I don’t remember telling any, but I would not be surprised if I had. Surely I heard gay jokes, although back then they might have been homo, or possibly fag or pansy jokes. I do remember being with a group yelling what I am sure many thought were witty remarks at an effeminate boy in our high school. I was mute. If they would have been anti-Semitic or racial comments, I might have objected, but I did not try to stop the not-completely-understood homophobic remarks.
Mostly, however, in my childhood and beyond, as far as I knew, gays did not exist. George radically changed this.
George was my office mate when I was twenty-nine years old. We got friendly by talking across our desks about cases, defendants, prosecutors, judges, and our colleagues. Comfortable with each other, we became friends outside the office. For several Thanksgivings we went to his mother’s house. There was a lot of scotch and new traditions. George was Lebanese-American. We did have turkey, but only after many Middle-Eastern dishes. The most memorable was beautiful raw lamb drizzled with olive oil. This took me back to my childhood. We had no idea what steak tartare was, but a regular treat growing up was what we un-euphemistically called raw hamburger. I loved it on rye bread, topped with raw onion and much black pepper. And I found that I loved raw, ground lamb, too.
After a couple years of friendship, George told me that he was gay. Back then, this was a huge deal. George, who was nearing forty, said that I was the first straight person that he had come out to, and he was the first person I knew who acknowledged being gay other than some clients whose sexuality sometimes mattered in their cases.
We joined George again at his mother’s for Thanksgiving a few weeks later. He picked that time to tell his mother and brother about his sexuality. The tension was incredible that holiday. His mother eventually came to some sort of acceptance, but not his brother. I am not sure that he eve talked to George again.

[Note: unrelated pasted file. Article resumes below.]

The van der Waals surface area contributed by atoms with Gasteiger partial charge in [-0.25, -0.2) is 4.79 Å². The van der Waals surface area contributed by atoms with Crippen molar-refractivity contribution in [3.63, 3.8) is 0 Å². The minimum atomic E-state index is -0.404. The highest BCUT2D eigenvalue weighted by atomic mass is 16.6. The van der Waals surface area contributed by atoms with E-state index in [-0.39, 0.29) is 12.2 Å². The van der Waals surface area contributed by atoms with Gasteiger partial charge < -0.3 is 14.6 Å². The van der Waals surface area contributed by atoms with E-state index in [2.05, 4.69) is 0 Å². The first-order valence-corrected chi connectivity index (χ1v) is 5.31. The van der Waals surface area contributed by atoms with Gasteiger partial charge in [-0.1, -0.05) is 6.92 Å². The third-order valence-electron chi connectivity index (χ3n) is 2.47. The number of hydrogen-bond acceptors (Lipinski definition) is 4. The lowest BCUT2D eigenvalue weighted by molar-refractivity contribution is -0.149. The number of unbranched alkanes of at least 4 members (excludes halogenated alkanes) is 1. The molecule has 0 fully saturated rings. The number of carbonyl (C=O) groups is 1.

Through George, I got a glimpse into a certain gay culture. I hung out with him at various Greenwich Village gay spots, which early in the evening were like any neighborhood restaurant or bars. Later at night, however, sexual images that made me uncomfortable and drugs were prevalent. (Once or twice, the spouse went to these spots, too. She found the slide shows of good looking men sucking each other’s dicks of much more interest than I did.)
I had a fair number of dinners with his gay friends. They were perfectly nice, but It was all somewhat sad. George was not part of a chic or sophisticated gay life. The talk was basically about drugs and who was hot (which required being young), but still a fear came through. Even the fifty-year-olds were scared that their parents might find out about their lives.
George, I was convinced, wanted something more. He also wished to talk about politics or baseball or TV or movies or anything other than always sex and drugs. But that was not his group, and he was trapped in it. He had no way of finding new gay friends in a world where few could openly acknowledge that they were gay.
When I left the job, I did not see George regularly. He was the kind of friend that needed the shared stimulus of work for the friendship to continue. When I did see him then, I entered a darker world. The AIDS epidemic had hit. As we walked down the Village streets, he would see someone and say, “His lover died last month.” “His lover died six months ago.” George had been to about 30 funerals in the last year. He told me about the AIDS death of former colleagues of ours, people whose sexuality I had never thought about.
And then George got the disease. We had dinners a few times after that. He was quite accepting even though he knew he was dying and knew from the bedsides he had attended how awful the death from AIDS was. He almost seemed grateful for what awaited him. He accepted that he was gay, but growing up when he did, he also seemed to accept a certain self-hatred because he was gay. But he wanted that self-hatred over. As death approached, George’s one true concern was that he had had unprotected sex with someone, and he kept trying to convince himself that it had happened before he had been diagnosed.
I hope that today, George’s story would not happen, but, while the world has become more understanding, I do believe that it still has a long way to go. I just wish that George had had the chance to experience the better parts of today’s world.